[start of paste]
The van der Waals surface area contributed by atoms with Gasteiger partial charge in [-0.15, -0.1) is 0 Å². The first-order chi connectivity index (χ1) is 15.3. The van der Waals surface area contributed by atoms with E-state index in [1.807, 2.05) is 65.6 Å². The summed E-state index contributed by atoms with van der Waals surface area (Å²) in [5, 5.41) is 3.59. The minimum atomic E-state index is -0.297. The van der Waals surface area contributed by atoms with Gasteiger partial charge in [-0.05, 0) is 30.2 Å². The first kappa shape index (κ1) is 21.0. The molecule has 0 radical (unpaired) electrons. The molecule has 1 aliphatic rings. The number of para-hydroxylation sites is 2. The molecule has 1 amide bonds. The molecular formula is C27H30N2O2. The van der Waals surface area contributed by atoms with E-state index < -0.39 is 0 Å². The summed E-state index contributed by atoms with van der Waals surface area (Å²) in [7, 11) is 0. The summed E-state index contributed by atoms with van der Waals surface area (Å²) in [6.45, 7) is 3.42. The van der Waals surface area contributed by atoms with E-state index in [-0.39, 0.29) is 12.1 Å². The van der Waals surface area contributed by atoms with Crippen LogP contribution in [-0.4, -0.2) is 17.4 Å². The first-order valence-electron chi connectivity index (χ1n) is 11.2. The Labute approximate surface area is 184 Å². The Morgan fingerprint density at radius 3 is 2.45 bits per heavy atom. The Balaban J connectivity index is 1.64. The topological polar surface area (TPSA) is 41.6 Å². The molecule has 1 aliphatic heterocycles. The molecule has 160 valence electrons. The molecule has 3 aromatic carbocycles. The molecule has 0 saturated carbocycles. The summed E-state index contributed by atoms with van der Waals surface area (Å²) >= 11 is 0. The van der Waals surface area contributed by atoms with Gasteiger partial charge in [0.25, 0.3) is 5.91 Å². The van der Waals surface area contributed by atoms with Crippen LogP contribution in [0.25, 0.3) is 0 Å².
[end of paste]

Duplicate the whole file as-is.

The van der Waals surface area contributed by atoms with Gasteiger partial charge in [-0.15, -0.1) is 0 Å². The first-order chi connectivity index (χ1) is 15.3. The van der Waals surface area contributed by atoms with E-state index in [1.807, 2.05) is 65.6 Å². The summed E-state index contributed by atoms with van der Waals surface area (Å²) in [5, 5.41) is 3.59. The minimum atomic E-state index is -0.297. The van der Waals surface area contributed by atoms with Gasteiger partial charge in [-0.05, 0) is 30.2 Å². The first kappa shape index (κ1) is 21.0. The molecule has 0 radical (unpaired) electrons. The molecule has 1 aliphatic rings. The number of para-hydroxylation sites is 2. The molecule has 1 amide bonds. The molecular formula is C27H30N2O2. The van der Waals surface area contributed by atoms with E-state index < -0.39 is 0 Å². The summed E-state index contributed by atoms with van der Waals surface area (Å²) in [7, 11) is 0. The summed E-state index contributed by atoms with van der Waals surface area (Å²) in [6.45, 7) is 3.42. The van der Waals surface area contributed by atoms with E-state index in [-0.39, 0.29) is 12.1 Å². The van der Waals surface area contributed by atoms with Crippen LogP contribution in [-0.4, -0.2) is 17.4 Å². The first-order valence-electron chi connectivity index (χ1n) is 11.2. The Labute approximate surface area is 184 Å². The Morgan fingerprint density at radius 3 is 2.45 bits per heavy atom. The Balaban J connectivity index is 1.64. The topological polar surface area (TPSA) is 41.6 Å². The molecule has 1 aliphatic heterocycles. The molecule has 160 valence electrons. The molecule has 3 aromatic carbocycles. The molecule has 0 saturated carbocycles. The summed E-state index contributed by atoms with van der Waals surface area (Å²) >= 11 is 0. The van der Waals surface area contributed by atoms with Gasteiger partial charge in [0.25, 0.3) is 5.91 Å². The van der Waals surface area contributed by atoms with Crippen LogP contribution in [0.25, 0.3) is 0 Å².